John A. Quayle
blueoval at SGI.NET
Thu Jul 15 20:54:32 MDT 1999
July 13, 1999
I AM not a brown jelly bean.
I am more than my skin color. I am more than my parents' homeland. I am
more than the bean-counters' box on a job application. For better or
worse, I want readers to know me for my ideas, ideology and
idiosyncrasies - not for my Filipino heritage.
This is why, after more than a half-dozen years in the newspaper
business, I refuse to join race-based organizations such as the
Asian-American Journalists Association.
The AAJA is one of four major minority journalists' groups that promotes
so-called diversity in the newsroom. Last week, the influential quartet
of Asian-American, black, Hispanic and Native American associations
sponsored a national media confab in Seattle. More than 5,000
"journalists of color" attended Unity '99. Presidential hopefuls Al
Gore, George W. Bush, Bill Bradley and John McCain came, saw and
pandered to the rainbow crowd. Lavish funding for Unity '99 flowed in
from corporations and philanthropic foundations. Many of the events at
the five-day conference were unobjectionable: makeup tips for TV
reporters, resume polishing, and so on. But the fatal flaw of Unity '99
was its unspoken mandate of strict
Ignore the smoke screen platitudes about "valuing differences." Unity
demands unanimity. If you don't accept the left-leaning agenda of
advocacy journalism, you're enabling racism. If you don't support the
pursuit of racial hiring goals as a primary journalistic goal, you're
selling out. If you don't buy the idea that a first-generation Filipina
should feel ethnic
solidarity with a fourth-generation Japanese-American simply because
they share the same hair and eye color, you're denying your "identity."
This pressure to bow and scrape before the false god of skin-deep
diversity was overwhelming at two typical workshops I attended.
"Tracking Hatred" was a session on hate crimes and the media. The
moderator, reporter Gary Fields of USA Today, gained national attention
in 1996 with an extensive series on the purported epidemic of racist
church-burnings in the South. After printing a year's worth of Fields'
fear-inducing pieces claiming an increase in black-church burnings and
blaming "a climate of racial hostility," USA Today debunked the
hate-crime conspiracy theory.
So did the president's National Church Arson Task Force, the New Yorker,
the Associated Press, and investigative reporter Mike Fumento, who noted
the irony that "no media outlet in the country had done more than USA
Today to build the myth in the first place." Yet, no one at Unity '99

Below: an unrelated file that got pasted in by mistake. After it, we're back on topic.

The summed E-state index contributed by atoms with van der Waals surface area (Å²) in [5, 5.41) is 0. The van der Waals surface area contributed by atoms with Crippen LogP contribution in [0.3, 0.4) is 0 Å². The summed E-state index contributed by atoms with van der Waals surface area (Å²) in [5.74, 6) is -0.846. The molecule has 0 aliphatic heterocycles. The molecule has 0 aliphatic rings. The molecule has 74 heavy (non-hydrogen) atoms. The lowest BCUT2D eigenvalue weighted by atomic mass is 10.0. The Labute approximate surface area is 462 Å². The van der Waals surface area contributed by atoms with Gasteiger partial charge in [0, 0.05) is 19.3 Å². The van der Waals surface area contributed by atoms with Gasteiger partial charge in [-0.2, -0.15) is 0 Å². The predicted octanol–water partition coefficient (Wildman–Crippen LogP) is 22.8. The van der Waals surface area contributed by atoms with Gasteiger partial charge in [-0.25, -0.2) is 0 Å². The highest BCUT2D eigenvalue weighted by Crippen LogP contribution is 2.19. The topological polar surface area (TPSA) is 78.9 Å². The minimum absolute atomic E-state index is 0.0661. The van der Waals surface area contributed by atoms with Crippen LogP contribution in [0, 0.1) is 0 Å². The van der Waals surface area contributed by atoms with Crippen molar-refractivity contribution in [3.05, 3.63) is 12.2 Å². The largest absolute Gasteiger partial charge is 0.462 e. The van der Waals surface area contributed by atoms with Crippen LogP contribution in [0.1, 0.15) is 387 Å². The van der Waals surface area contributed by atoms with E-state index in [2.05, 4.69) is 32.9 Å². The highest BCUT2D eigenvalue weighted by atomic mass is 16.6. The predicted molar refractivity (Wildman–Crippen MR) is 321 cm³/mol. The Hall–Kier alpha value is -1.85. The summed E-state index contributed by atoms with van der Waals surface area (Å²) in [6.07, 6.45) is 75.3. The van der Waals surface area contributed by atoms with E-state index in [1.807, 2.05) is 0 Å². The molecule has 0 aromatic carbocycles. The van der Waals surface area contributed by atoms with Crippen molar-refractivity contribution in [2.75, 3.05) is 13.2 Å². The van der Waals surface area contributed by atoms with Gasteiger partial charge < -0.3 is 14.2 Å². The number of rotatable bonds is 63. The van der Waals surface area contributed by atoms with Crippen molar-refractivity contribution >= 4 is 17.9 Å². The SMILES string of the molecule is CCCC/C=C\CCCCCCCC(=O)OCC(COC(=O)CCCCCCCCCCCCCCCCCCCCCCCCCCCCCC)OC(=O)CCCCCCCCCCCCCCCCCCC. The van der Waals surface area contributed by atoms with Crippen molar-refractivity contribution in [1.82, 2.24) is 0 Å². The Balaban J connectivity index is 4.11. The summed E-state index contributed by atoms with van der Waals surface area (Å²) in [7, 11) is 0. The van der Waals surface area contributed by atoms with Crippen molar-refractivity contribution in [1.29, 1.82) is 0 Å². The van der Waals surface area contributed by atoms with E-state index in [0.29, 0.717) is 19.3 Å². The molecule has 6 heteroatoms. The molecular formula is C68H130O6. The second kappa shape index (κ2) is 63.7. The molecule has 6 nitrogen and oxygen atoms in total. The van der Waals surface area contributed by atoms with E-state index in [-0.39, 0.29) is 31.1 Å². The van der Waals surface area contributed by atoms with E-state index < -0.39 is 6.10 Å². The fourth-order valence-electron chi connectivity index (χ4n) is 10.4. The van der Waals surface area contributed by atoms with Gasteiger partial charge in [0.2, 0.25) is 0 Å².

questioned Fields' authority.
The session was more of a late-night college gripefest than a
professional forum on providing accurate news coverage. One panelist,
Brian Levin, railed about critics on the "extreme right" who question
the legitimacy of federal hate-crimes legislation. Reporters nodded
approvingly. Levin, an activist academic whom Fields frequently quotes,
glossed over the constitutional perils of punishing people for their
personal biases or political beliefs. Instead of a coherent discussion
on case law, participants shared dubious anecdotes.
When one news reporter complained that her editors wouldn't let her
write a story about an alleged hate crime against a personal friend, the
panel expressed collective empathy without asking for any of the facts
or noting the obvious conflict of interest. The session climaxed with an
emotional appeal from Karen Narasaki, an Asian-American activist whose
organization peddles an annual hate-crimes audit - which the panelists
praised and distributed to the audience.
The second workshop was titled "How to Arrive, Thrive, and Survive as an
Editorial Writer or Columnist." I served on a panel with writers who
were black, Hispanic and Native American. I was not there because the
organizers had actually read my work before inviting me. I was there
because my brown face - not my dissenting opinions - counted first.
My fellow panelists won hearty applause for ridiculing reverse
discrimination and dissing U.S. Supreme Court Justice Clarence Thomas.
Calmly and civilly, I argued against ethnic pigeonholing and expressed
my opposition to racial preferences. No cheers here.
An editor from an East Coast newspaper who attended the workshop left a
phone message the next day: "I just wanted to say that while I didn't
necessarily agree with what you said, I really admired your arguments
and how you handled yourself in that situation. It takes a lot of guts
and courage to not only hold the views you have but to be able to
firmly and politely in such forums. I was extremely impressed and wish
you all the best." Click.
Why must it take courage to hold my views? Why should it take guts to
question prevailing opinion in a roomful of reporters whose job is to
question? Why does the media's diversity agenda chill the kind of honest
political discourse a free press is supposed to encourage?
Treating minority journalists as trinkets to be tallied and displayed
does not enhance diversity. It fosters cynicism. A newsroom that looks
like America is worthless if it doesn't reflect the diverse and
discordant beliefs of its readers. Journalism doesn't need more
like-minded foot soldiers who march in political unity. It needs
straight shooters who think
fearlessly for themselves.
Michelle Malkin's column appears Tuesday on editorial pages of The
Times. Her e-mail address is: malkin1 at ix.netcom.com. Her web page is at
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